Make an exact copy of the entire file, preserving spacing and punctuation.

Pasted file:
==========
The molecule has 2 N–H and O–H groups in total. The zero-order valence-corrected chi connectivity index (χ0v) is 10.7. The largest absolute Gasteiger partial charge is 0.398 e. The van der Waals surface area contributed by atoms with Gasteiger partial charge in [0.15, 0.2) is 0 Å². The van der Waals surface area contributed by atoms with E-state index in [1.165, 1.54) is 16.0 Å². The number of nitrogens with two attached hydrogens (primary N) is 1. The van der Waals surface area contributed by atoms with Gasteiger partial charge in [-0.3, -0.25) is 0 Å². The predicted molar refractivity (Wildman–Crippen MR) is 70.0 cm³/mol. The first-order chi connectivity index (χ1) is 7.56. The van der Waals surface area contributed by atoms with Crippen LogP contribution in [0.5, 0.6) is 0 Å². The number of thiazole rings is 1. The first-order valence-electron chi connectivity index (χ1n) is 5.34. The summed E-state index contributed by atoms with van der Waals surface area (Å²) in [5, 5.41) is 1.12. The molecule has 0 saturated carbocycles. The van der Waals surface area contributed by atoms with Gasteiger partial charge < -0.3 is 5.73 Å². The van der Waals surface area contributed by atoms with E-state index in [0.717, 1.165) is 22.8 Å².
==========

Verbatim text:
The molecule has 2 N–H and O–H groups in total. The zero-order valence-corrected chi connectivity index (χ0v) is 10.7. The largest absolute Gasteiger partial charge is 0.398 e. The van der Waals surface area contributed by atoms with Gasteiger partial charge in [0.15, 0.2) is 0 Å². The van der Waals surface area contributed by atoms with E-state index in [1.165, 1.54) is 16.0 Å². The number of nitrogens with two attached hydrogens (primary N) is 1. The van der Waals surface area contributed by atoms with Gasteiger partial charge in [-0.3, -0.25) is 0 Å². The predicted molar refractivity (Wildman–Crippen MR) is 70.0 cm³/mol. The first-order chi connectivity index (χ1) is 7.56. The van der Waals surface area contributed by atoms with Crippen LogP contribution in [0.5, 0.6) is 0 Å². The number of thiazole rings is 1. The first-order valence-electron chi connectivity index (χ1n) is 5.34. The summed E-state index contributed by atoms with van der Waals surface area (Å²) in [5, 5.41) is 1.12. The molecule has 0 saturated carbocycles. The van der Waals surface area contributed by atoms with Gasteiger partial charge < -0.3 is 5.73 Å². The van der Waals surface area contributed by atoms with E-state index in [0.717, 1.165) is 22.8 Å².